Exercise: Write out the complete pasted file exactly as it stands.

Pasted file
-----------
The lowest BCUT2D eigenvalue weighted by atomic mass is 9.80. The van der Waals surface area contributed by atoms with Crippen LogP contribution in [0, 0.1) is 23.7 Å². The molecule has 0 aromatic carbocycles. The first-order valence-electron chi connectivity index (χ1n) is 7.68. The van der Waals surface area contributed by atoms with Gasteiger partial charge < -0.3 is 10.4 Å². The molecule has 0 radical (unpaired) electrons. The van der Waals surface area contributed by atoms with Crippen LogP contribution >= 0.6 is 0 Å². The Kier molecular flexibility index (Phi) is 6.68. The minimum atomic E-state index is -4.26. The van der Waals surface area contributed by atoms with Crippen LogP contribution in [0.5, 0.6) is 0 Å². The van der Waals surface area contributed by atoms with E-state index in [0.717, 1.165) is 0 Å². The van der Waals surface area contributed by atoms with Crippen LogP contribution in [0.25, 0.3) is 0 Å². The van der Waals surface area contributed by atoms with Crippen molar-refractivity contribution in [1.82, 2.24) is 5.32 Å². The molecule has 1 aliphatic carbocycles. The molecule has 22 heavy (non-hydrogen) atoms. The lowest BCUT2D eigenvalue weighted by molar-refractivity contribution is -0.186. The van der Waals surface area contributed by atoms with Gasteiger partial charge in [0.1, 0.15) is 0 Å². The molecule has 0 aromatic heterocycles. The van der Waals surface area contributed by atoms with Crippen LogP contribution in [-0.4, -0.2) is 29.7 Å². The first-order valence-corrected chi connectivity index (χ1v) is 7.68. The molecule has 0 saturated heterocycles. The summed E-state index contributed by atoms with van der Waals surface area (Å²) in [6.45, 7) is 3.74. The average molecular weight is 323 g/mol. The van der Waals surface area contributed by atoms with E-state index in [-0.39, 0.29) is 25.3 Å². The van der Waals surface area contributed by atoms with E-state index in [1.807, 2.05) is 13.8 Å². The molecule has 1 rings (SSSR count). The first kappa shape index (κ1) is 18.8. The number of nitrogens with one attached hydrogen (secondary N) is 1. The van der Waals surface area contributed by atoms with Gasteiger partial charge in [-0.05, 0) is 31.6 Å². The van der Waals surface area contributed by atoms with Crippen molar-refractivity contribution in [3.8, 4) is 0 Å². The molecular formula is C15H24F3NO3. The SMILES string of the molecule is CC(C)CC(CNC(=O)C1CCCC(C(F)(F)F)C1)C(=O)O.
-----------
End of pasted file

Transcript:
The lowest BCUT2D eigenvalue weighted by atomic mass is 9.80. The van der Waals surface area contributed by atoms with Crippen LogP contribution in [0, 0.1) is 23.7 Å². The molecule has 0 aromatic carbocycles. The first-order valence-electron chi connectivity index (χ1n) is 7.68. The van der Waals surface area contributed by atoms with Gasteiger partial charge < -0.3 is 10.4 Å². The molecule has 0 radical (unpaired) electrons. The van der Waals surface area contributed by atoms with Crippen LogP contribution >= 0.6 is 0 Å². The Kier molecular flexibility index (Phi) is 6.68. The minimum atomic E-state index is -4.26. The van der Waals surface area contributed by atoms with Crippen LogP contribution in [0.5, 0.6) is 0 Å². The van der Waals surface area contributed by atoms with E-state index in [0.717, 1.165) is 0 Å². The van der Waals surface area contributed by atoms with Crippen LogP contribution in [0.25, 0.3) is 0 Å². The van der Waals surface area contributed by atoms with Crippen molar-refractivity contribution in [1.82, 2.24) is 5.32 Å². The molecule has 1 aliphatic carbocycles. The molecule has 22 heavy (non-hydrogen) atoms. The lowest BCUT2D eigenvalue weighted by molar-refractivity contribution is -0.186. The van der Waals surface area contributed by atoms with Gasteiger partial charge in [0.1, 0.15) is 0 Å². The molecule has 0 aromatic heterocycles. The van der Waals surface area contributed by atoms with Crippen LogP contribution in [-0.4, -0.2) is 29.7 Å². The first-order valence-corrected chi connectivity index (χ1v) is 7.68. The molecule has 0 saturated heterocycles. The summed E-state index contributed by atoms with van der Waals surface area (Å²) in [6.45, 7) is 3.74. The average molecular weight is 323 g/mol. The van der Waals surface area contributed by atoms with E-state index in [-0.39, 0.29) is 25.3 Å². The van der Waals surface area contributed by atoms with E-state index in [1.807, 2.05) is 13.8 Å². The molecule has 1 rings (SSSR count). The first kappa shape index (κ1) is 18.8. The number of nitrogens with one attached hydrogen (secondary N) is 1. The van der Waals surface area contributed by atoms with Gasteiger partial charge in [-0.05, 0) is 31.6 Å². The van der Waals surface area contributed by atoms with Crippen molar-refractivity contribution in [3.8, 4) is 0 Å². The molecular formula is C15H24F3NO3. The SMILES string of the molecule is CC(C)CC(CNC(=O)C1CCCC(C(F)(F)F)C1)C(=O)O.